Days before the end of Microsoft Windows 7 support Users who have chosen to maintain this operating system In their computers, they started to see how they performed Full screen warnings ask you to switch to Windows 10.
Once after the 14th day, these warnings disappeared. But those who wanted to ignore them are seeing now Another change on the screen of your computer: The desktop background has disappeared and only looks black, and that shouldn’t happen.
Windows 7… cast in black?
No, it’s not that Microsoft has decided to issue a final warning about future black waiting for those who refuse to switch to Windows 10. As a matter of fact This is an undesirable consequence of the latest Windows 7 updates, released the same day 14: KB4534310 (last monthly cumulative update) and KB4534314 (security update).
One of them, it is not known which one is certain to have caused the problem the desks in black. However, this does not affect all computers Only for those who previously had a stretched desktop images. The worrying thing is that it seems to have affected even companies that had configured their background image through a ‘group policy’.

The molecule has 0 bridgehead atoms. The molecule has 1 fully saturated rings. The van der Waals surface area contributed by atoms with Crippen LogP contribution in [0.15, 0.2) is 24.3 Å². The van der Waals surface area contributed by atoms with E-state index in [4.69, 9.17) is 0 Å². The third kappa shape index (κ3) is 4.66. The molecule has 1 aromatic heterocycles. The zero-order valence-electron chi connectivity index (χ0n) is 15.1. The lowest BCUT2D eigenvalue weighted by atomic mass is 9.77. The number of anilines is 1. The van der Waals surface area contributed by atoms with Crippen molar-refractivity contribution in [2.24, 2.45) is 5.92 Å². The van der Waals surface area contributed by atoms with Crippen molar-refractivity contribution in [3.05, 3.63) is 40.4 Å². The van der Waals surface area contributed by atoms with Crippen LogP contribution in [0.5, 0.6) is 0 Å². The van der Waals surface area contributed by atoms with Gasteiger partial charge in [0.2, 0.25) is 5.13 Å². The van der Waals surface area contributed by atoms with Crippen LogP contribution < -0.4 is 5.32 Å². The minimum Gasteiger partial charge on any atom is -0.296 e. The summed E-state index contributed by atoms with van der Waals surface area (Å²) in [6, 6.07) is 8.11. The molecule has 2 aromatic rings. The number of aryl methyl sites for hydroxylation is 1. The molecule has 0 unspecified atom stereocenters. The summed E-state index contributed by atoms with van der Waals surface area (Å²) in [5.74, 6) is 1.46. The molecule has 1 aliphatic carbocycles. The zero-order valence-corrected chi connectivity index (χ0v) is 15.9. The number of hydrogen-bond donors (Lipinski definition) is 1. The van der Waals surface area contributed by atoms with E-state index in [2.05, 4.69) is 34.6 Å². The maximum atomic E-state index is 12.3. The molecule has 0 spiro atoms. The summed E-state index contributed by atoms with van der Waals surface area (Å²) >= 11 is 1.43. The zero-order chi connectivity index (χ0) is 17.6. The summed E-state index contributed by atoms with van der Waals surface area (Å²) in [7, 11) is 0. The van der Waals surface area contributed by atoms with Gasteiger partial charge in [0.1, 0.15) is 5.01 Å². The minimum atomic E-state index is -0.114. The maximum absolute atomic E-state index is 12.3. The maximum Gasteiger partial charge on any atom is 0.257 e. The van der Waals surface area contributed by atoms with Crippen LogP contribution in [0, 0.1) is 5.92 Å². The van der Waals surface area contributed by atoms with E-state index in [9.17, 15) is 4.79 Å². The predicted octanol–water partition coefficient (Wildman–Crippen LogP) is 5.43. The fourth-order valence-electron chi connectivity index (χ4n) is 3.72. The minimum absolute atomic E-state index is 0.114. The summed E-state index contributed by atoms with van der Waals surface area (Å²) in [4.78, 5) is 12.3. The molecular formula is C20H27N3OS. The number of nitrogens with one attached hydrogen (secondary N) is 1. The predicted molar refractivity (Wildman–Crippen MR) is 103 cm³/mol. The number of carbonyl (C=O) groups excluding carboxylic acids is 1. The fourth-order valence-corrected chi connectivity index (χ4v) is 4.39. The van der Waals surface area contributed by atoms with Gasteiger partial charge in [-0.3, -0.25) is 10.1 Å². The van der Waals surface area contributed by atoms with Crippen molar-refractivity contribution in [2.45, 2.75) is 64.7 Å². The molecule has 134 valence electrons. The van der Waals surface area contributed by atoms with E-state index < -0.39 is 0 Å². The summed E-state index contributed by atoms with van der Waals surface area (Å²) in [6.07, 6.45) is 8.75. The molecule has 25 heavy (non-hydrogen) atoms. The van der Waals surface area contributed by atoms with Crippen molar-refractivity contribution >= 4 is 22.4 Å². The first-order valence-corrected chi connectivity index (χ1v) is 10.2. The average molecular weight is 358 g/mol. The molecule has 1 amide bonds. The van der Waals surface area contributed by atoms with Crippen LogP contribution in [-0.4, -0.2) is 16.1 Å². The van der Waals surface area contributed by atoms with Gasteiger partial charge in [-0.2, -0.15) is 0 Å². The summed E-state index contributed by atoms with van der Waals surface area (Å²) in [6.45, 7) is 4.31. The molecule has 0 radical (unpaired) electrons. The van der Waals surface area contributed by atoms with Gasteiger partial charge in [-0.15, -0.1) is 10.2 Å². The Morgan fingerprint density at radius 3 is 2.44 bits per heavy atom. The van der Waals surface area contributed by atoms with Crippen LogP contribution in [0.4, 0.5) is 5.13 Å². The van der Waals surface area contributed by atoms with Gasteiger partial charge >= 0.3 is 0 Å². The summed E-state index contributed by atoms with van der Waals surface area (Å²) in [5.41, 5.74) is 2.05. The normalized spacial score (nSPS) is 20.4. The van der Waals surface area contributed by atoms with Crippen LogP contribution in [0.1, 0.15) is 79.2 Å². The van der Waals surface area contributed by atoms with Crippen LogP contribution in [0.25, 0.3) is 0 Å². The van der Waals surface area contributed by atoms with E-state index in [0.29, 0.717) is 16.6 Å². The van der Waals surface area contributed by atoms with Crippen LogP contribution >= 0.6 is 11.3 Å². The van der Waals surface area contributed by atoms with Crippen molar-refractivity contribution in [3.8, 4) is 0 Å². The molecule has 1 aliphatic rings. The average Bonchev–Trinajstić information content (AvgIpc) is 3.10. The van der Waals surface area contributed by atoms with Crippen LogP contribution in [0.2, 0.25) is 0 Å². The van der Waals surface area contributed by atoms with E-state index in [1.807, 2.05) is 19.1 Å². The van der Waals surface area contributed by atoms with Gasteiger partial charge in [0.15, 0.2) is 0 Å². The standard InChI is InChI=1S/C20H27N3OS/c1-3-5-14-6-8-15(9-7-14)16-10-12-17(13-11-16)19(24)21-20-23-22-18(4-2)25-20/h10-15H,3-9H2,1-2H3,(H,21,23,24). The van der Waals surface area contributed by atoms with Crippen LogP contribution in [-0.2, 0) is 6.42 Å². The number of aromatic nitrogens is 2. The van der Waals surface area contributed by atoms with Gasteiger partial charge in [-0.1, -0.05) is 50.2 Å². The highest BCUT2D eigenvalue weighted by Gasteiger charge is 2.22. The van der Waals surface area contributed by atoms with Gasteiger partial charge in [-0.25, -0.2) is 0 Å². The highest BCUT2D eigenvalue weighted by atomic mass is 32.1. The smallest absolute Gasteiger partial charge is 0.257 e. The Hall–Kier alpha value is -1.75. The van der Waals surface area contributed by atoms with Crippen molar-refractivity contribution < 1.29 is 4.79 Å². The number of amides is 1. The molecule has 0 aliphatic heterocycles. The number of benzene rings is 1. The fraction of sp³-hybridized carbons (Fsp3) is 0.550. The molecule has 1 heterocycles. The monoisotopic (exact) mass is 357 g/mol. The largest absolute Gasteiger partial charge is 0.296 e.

Despite this, Microsoft has not yet identified this issue or or given any explanation for it.
Support has ended and the first vulnerability has occurred
However, this was not the only innovation regarding security vulnerabilities and patches that affected Windows 7. A few days after official support ended, an Internet Explorer security vulnerability was made public It affected all versions of Windows. Despite its seriousness, Microsoft made it clear that Windows 8.x and 10 would not have their corresponding patches until February.
And Windows 7? Well, support was over: Microsoft hasn’t warned at all in years. So this operating system he seemed doomed to immediately pull serious security holes, Microsoft is of course not the only company that can develop patches for Windows 7. The Company 0patch offers its own unofficial micropatches for different versions of Windows. Some free and some paid.
Theoretically, Windows 7 was going to start entering this last category without distinction, but 0patch has already released the micro patch for IE in Windows 7 (and higher), and it’s free.
The problem is, as 0patch explains on its website, that there are several aspects of the system that ‘break’ when installed, despite having followed Microsoft’s instructions when proposing the solution, so we must assess whether we are interested in applying it in our case. Some of these aspects are the following:
- Windows Media Player cannot play MP4 files.
- Printing from “Microsoft Print to PDF” has stopped working.
- In some cases, automatic proxy configuration scripts may no longer work.